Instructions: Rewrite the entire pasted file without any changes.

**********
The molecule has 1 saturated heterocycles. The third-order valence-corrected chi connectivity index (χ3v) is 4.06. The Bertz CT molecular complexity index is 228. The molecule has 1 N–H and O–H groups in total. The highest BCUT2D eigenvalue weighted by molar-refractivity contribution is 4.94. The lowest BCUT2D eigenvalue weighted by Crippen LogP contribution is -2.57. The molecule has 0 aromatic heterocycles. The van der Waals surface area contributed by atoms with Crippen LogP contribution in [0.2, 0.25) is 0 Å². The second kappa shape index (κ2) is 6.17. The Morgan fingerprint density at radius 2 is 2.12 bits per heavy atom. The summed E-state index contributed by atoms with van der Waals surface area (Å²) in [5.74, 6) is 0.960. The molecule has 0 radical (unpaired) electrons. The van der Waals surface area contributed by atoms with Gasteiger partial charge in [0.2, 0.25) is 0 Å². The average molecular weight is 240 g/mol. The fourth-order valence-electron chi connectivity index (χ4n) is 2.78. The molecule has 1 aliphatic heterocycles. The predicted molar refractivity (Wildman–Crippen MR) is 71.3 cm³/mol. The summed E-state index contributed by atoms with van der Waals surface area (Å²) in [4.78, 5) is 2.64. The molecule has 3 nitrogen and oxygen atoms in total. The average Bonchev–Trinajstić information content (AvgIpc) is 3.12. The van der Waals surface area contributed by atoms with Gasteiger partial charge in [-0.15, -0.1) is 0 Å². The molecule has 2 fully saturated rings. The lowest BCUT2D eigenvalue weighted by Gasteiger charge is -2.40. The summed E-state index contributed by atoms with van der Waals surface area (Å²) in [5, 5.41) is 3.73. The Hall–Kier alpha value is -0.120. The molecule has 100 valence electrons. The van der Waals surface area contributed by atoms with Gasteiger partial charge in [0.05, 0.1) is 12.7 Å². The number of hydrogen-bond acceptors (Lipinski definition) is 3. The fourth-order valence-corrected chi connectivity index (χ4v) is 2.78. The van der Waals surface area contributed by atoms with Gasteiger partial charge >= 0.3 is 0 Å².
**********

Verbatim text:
The molecule has 1 saturated heterocycles. The third-order valence-corrected chi connectivity index (χ3v) is 4.06. The Bertz CT molecular complexity index is 228. The molecule has 1 N–H and O–H groups in total. The highest BCUT2D eigenvalue weighted by molar-refractivity contribution is 4.94. The lowest BCUT2D eigenvalue weighted by Crippen LogP contribution is -2.57. The molecule has 0 aromatic heterocycles. The van der Waals surface area contributed by atoms with Crippen LogP contribution in [0.2, 0.25) is 0 Å². The second kappa shape index (κ2) is 6.17. The Morgan fingerprint density at radius 2 is 2.12 bits per heavy atom. The summed E-state index contributed by atoms with van der Waals surface area (Å²) in [5.74, 6) is 0.960. The molecule has 0 radical (unpaired) electrons. The van der Waals surface area contributed by atoms with Gasteiger partial charge in [0.2, 0.25) is 0 Å². The average molecular weight is 240 g/mol. The fourth-order valence-electron chi connectivity index (χ4n) is 2.78. The molecule has 1 aliphatic heterocycles. The predicted molar refractivity (Wildman–Crippen MR) is 71.3 cm³/mol. The summed E-state index contributed by atoms with van der Waals surface area (Å²) in [4.78, 5) is 2.64. The molecule has 3 nitrogen and oxygen atoms in total. The average Bonchev–Trinajstić information content (AvgIpc) is 3.12. The van der Waals surface area contributed by atoms with Gasteiger partial charge in [-0.15, -0.1) is 0 Å². The molecule has 2 fully saturated rings. The lowest BCUT2D eigenvalue weighted by Gasteiger charge is -2.40. The summed E-state index contributed by atoms with van der Waals surface area (Å²) in [5, 5.41) is 3.73. The Hall–Kier alpha value is -0.120. The molecule has 100 valence electrons. The van der Waals surface area contributed by atoms with Gasteiger partial charge in [0.05, 0.1) is 12.7 Å². The number of hydrogen-bond acceptors (Lipinski definition) is 3. The fourth-order valence-corrected chi connectivity index (χ4v) is 2.78. The van der Waals surface area contributed by atoms with Gasteiger partial charge >= 0.3 is 0 Å².